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New entry routes: greater education value but wellbeing a challenge

New recruits have said PEQF routes prep them well and give them confidence for the job, but wellbeing and work-life balance remain issues.

A survey of new recruits has demonstrated continuing issues with wellbeing, work life balance and protected learning time (PLT).

Published this week, the report showed that 38.8% of year three PCDA respondents had their PLT cancelled or postponed in the last three months. It compares with 20.3% in year one.

Meanwhile, over half of PCDA respondents said within the last three months they had always used their rest days for study or learning. 

The 2022 New Recruits Survey was sent out to all new recruits who joined between February 1 2020 and November 30 2021 as well as all new recruits on PCDA and College DHEP (not Police Now) who joined before February 1 2020.

There were a total of 5,580 respondents of which 1,359 were on IPLDP and 2,152 on PCDA.

Findings from the survey have been supplemented within the report by interviews with 22 PCDA student officers.

The stats have shown that respondents from the new entry routes (PCDA, College DHEP) were significantly more satisfied with their force education and training than for IPLDP.

However, the satisfaction with the university education and training was low – only 18% of PCDA respondents were ‘satisfied’ or ‘very satisfied’ while half of those interviewed had “strong views that too much of the university learning was not relevant”.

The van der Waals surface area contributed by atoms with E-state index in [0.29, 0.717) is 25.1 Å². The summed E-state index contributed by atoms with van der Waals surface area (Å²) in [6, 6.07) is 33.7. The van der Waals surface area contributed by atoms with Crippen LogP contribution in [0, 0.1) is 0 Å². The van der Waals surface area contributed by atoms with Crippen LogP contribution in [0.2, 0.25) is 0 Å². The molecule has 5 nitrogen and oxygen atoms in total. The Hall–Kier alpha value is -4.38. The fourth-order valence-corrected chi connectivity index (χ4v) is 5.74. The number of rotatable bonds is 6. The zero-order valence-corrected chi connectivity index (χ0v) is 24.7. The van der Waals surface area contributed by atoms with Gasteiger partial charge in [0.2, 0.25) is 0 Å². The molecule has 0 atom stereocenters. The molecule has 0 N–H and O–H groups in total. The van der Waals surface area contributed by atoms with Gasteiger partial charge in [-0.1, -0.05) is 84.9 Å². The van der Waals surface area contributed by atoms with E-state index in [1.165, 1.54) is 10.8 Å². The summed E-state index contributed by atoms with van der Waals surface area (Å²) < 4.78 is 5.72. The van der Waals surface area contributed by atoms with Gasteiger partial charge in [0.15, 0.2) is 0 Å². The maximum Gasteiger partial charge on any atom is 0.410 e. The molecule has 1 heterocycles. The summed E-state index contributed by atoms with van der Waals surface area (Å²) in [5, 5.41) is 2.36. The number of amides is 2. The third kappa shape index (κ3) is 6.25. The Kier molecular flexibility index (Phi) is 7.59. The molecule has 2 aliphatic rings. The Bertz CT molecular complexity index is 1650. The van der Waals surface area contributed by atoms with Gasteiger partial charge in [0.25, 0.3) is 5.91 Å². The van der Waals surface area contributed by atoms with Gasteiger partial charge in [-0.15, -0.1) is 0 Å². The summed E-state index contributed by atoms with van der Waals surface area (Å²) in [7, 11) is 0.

Student officers highlighted relevant examples of learning that they felt helped for the job. Among these were law and legislation, multi-agency and partnership working as well as the historical context of community policing.

One officer said: “Rather than just coming in, doing training school, doing the tutorship, and then, right, you’re out on response and off you go, doing the academic side has just given me that bit of a broader horizon, a bit more of an in-depth knowledge as to how things could be done differently, what the impact of certain things are, how things have gone wrong before, how things need to change.”

The majority of respondents across all routes had negative responses to various aspects of work-life balance.

And, although the majority said they intend to stay in the job long-term, the impact on health and wellbeing as well as lack of work-life balance were two of the top four reasons for those not wanting to stay.

Wellbeing scores for PCDA and work-life balance scores for DHEP were each slightly better than those for IPLDP.

The College said: “The new training is constantly reviewed to make sure it is delivering for policing and recruits. We have listened carefully to feedback from officers in the survey which has identified some areas for improvement. We are working to address these areas with colleagues from forces, the National Police Chiefs’ Council and higher education providers.

“This includes supporting forces to work with universities to keep abstraction rates from frontline duties as low as possible, working with universities to make sure course content is practical and the theory elements are applicable to the realities of the role and providing direct support to forces.”

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